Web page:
Receptors were quantified on crude membrane preparations using the selective radioligands [3H]RX821002 (α2antagonist) and [3H]clonidine (α2agonist).28 Specific binding was defined as the difference between total and non-specific binding measured in the presence of 10 μM phentolamine. Saturation isotherms and inhibition curves were analysed using EBDA-LIGAND computer programs.29 ADP ribosylation was carried out essentially as described previously.30 Membranes (50–75 μg of protein) suspended in Tris HCl buffer containing 1 mM EDTA, 1 mM dithiothreitol (DTT), and 0.05% lubrol (v/v) were incubated for 60 minutes at 30°C in the presence of 1 μCi [32P]NAD+ and 100 ng of preactivated pertussis toxin in a final volume of 60 μl. The reaction mixture contained 70 mM Tris HCl (pH 8.0), 0.5 μM NAD+, 1 mM ATP, 10 mM thymidine, 1 mM EDTA, 0.1 mM MgCl2, 1 mg/mll-myristyl phosphatidylcholine, 10 mM nicotinamide, and 25 mM DTT. The reaction was stopped by addition of 2 μg of bovine serum albumin (BSA) in 0.04% SDS and the proteins were precipitated with 70 μl of 10% trichloracetic acid. After centrifugation, pellets were washed twice with diethylether and finally dissolved in Laemmli sample buffer. The labelled proteins were subjected to SDS-polyacrylamide gel electrophoresis (SDS-PAGE) and revealed by autoradiography.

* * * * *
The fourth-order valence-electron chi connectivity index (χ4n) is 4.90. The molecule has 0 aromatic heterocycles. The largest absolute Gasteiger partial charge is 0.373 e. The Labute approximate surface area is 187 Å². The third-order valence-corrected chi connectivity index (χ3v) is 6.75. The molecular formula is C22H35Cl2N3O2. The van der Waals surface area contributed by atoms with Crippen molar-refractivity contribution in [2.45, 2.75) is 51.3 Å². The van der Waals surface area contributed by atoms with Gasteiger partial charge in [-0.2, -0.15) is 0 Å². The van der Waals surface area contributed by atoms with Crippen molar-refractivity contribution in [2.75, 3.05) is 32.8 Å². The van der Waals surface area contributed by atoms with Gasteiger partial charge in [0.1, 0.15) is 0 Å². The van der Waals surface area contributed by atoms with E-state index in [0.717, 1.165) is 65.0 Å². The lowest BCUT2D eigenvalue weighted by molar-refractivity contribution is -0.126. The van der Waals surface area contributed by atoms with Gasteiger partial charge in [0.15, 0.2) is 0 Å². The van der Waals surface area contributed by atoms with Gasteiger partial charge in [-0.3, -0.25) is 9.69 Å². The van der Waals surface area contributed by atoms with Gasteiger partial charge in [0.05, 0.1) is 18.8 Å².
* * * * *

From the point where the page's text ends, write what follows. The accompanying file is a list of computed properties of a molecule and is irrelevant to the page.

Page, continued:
Cells were detached in PBS containing 0.6 mM EDTA and collected by gentle centrifugation (400 g, five minutes). The pellet was suspended in DMEM buffered with 25 mM Hepes (pH 7.4). Aliquots of the cell suspension were incubated in a 200 μl final volume of Hepes buffered DMEM containing 0.2 mM IBMX and the indicated concentration of the drug to be tested. After 15 minutes at 37°C, the reaction was stopped by adding 1.8 ml of methanol/formic acid (95/5, v/v). The alcoholic extract was centrifuged (3000g, 10 minutes, 4°C) and an aliquot of supernatant evaporated. The dry samples were taken up in acetate buffer containing 0.1% NaN3, and cAMP content was determined by radioimmunoassay.